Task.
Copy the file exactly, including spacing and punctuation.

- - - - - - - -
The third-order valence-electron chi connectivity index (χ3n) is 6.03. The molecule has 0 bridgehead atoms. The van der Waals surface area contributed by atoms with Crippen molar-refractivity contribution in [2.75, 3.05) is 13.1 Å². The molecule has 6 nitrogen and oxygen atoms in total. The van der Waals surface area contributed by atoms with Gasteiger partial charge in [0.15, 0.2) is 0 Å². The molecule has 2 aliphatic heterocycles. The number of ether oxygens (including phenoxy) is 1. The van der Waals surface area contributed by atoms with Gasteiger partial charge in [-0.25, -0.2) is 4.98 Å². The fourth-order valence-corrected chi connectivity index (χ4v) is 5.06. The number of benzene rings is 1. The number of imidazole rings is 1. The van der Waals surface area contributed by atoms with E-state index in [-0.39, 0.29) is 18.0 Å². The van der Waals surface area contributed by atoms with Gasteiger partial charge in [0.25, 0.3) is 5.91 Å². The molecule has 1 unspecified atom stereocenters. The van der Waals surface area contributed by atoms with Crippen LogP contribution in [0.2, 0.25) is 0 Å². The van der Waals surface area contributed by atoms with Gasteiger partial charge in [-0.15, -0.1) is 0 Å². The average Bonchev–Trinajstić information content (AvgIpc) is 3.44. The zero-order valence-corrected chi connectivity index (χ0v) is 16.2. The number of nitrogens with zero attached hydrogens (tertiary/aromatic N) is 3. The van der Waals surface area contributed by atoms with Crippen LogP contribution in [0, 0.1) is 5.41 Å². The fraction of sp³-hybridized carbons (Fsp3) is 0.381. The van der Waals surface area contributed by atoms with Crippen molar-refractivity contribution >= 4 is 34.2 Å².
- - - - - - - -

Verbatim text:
The third-order valence-electron chi connectivity index (χ3n) is 6.03. The molecule has 0 bridgehead atoms. The van der Waals surface area contributed by atoms with Crippen molar-refractivity contribution in [2.75, 3.05) is 13.1 Å². The molecule has 6 nitrogen and oxygen atoms in total. The van der Waals surface area contributed by atoms with Gasteiger partial charge in [0.15, 0.2) is 0 Å². The molecule has 2 aliphatic heterocycles. The number of ether oxygens (including phenoxy) is 1. The van der Waals surface area contributed by atoms with Gasteiger partial charge in [-0.25, -0.2) is 4.98 Å². The fourth-order valence-corrected chi connectivity index (χ4v) is 5.06. The number of benzene rings is 1. The number of imidazole rings is 1. The van der Waals surface area contributed by atoms with E-state index in [-0.39, 0.29) is 18.0 Å². The van der Waals surface area contributed by atoms with Gasteiger partial charge in [0.25, 0.3) is 5.91 Å². The molecule has 1 unspecified atom stereocenters. The van der Waals surface area contributed by atoms with Crippen LogP contribution in [0.2, 0.25) is 0 Å². The van der Waals surface area contributed by atoms with Gasteiger partial charge in [-0.15, -0.1) is 0 Å². The average Bonchev–Trinajstić information content (AvgIpc) is 3.44. The zero-order valence-corrected chi connectivity index (χ0v) is 16.2. The number of nitrogens with zero attached hydrogens (tertiary/aromatic N) is 3. The van der Waals surface area contributed by atoms with Crippen LogP contribution in [0, 0.1) is 5.41 Å². The fraction of sp³-hybridized carbons (Fsp3) is 0.381. The van der Waals surface area contributed by atoms with Crippen molar-refractivity contribution >= 4 is 34.2 Å².